Julian Bond, a former chairman for NAACP and a civil rights activist, passed away at the age of 75 on Saturday.
According to The Hollywood Reporter, Bond had been ill before he passed away at his home in Fort Walton Beach, Florida. Bond was a founder of the Student Nonviolent Coordinating Committee in the ‘70s and had narrated documentaries that included Eyes on the Prize. Bond also had a role in Richard Pryor’s Greased Lightning.
Born on Jan. 14, 1940, Bond was a student at Atlanta’s Morehouse College in 1960 when he began working for civil rights after the sit-ins began in the South. In working for the SNCC, he helped to communicate with the North in regards to the movement.
He was also made famous when he was elected to the Georgia House of Representatives in 1965, but was denied a seat since he did not support the Vietnam War. However, a lawsuit brought the attention of the Supreme Court, who agreed his freedom of speech had been violated. Bond had also been considered as a candidate for vice president, but he declined since he was he was below the age in which he could run.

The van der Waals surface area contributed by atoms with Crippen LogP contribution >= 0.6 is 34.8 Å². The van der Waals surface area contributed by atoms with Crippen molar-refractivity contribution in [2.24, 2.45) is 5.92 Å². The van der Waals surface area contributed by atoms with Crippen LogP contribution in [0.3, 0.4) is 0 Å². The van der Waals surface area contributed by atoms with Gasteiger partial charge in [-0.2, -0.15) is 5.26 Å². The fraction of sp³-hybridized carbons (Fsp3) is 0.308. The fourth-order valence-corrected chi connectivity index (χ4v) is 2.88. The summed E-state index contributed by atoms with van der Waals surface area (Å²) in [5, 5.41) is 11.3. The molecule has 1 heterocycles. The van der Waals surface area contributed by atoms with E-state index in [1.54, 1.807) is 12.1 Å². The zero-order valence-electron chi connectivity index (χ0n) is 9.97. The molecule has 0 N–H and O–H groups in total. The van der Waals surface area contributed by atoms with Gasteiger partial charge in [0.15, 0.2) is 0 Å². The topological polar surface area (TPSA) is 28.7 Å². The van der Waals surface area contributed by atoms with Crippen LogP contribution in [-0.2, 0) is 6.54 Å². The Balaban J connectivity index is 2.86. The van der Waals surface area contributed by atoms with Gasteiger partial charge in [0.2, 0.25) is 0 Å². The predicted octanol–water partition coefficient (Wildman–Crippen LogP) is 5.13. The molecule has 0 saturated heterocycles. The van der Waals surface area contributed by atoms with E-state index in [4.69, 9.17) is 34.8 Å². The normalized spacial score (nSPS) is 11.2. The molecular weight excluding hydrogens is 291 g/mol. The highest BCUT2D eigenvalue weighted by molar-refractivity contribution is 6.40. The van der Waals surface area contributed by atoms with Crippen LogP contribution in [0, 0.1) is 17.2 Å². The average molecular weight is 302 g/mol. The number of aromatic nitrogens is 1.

The Southern Poverty Law Center released a statement regarding Bond’s passing. He had served as their first president during the 1970s. Co-founder Morris Dees wrote, “the country has lost one of its most passionate and eloquent voices for the cause of justice.”
His wife, Pamela Horowitz, along with five children and his two siblings, survives him.
The NAACP mourns the passing of Chairman Julian Bond, civil rights titan and our brother. May he rest in eternal peace.
— NAACP (@NAACP) August 16, 2015